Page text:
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Fermentation growth medium- induced pathway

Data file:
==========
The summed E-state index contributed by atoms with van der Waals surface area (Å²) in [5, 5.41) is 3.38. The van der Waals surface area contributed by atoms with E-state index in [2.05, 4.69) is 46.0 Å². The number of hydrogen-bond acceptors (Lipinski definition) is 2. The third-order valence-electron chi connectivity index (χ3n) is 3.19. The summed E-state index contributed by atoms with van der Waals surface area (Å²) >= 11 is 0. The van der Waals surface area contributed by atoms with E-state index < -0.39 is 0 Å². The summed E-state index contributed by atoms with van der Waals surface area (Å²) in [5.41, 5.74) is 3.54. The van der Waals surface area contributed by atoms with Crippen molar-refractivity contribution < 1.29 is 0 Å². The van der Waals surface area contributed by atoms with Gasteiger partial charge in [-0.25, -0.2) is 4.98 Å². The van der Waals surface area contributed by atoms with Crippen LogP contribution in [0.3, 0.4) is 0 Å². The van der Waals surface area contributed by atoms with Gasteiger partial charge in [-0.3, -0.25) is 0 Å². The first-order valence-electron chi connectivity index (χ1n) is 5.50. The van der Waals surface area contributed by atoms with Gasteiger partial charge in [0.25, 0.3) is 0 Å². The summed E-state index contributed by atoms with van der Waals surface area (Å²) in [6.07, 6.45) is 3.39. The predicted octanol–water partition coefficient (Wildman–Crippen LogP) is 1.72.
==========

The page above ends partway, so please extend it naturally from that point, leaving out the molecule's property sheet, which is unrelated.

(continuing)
Yeast growth in brewery fermentation proceeds under conditions of repression as a result of the high sugar concentration. The repressive effects appear to be mediated principally via the activity of targets of PKA.. In the exponential phase of growth, as discussed previously, the system is down-regulated and the phenotype is one of low-stress resistance (thinner cell wall, low reserves of trehalose and glycogen, down-regulation of stress-related genes). Under these conditions, exhaustion of an essential nutrient, most likely nitrogen in the case of beer fermentations, causes immediate transition into G0. The targets of PKA are up-regulated and the aforementioned phenotypic changes are reversed. The fact that the same relationship between PKA and growth on non-repressing carbon sources is absent has led to the suggestion that a specific fermentation growth medium signalling pathway (FMG) exists, which is entered whenever there is a complete growth medium containing repressing concentrations of glucose, or a similar carbon source. Thus, there is a common pathway that can be activated by one of a number of essential nutrients. Based on the fact that mutants lacking the regulatory subunit of PKA show the same response, it is considered independent of this kinase but working in parallel with the Ras-cyclic AMP pathway (Conrad et al., 2014). Activation of the FMG pathway requires activation of a cyclic AMP-dependent protein kinase (cAPK). It has been demonstrated that activation of FMG by provision of nitrogen to a glucose-containing medium requires the presence of another protein kinase, termed Sch9, which in turn regulates the activity of cAPK (Crauwells et al., 1997). Sch9 is itself a target for phosphorylation by TORC1 (Urban et al., 2007); in addition, it appears to act directly as an inhibitor of PKA (Zhang et al., 2011), indicating at least dual functions.

 
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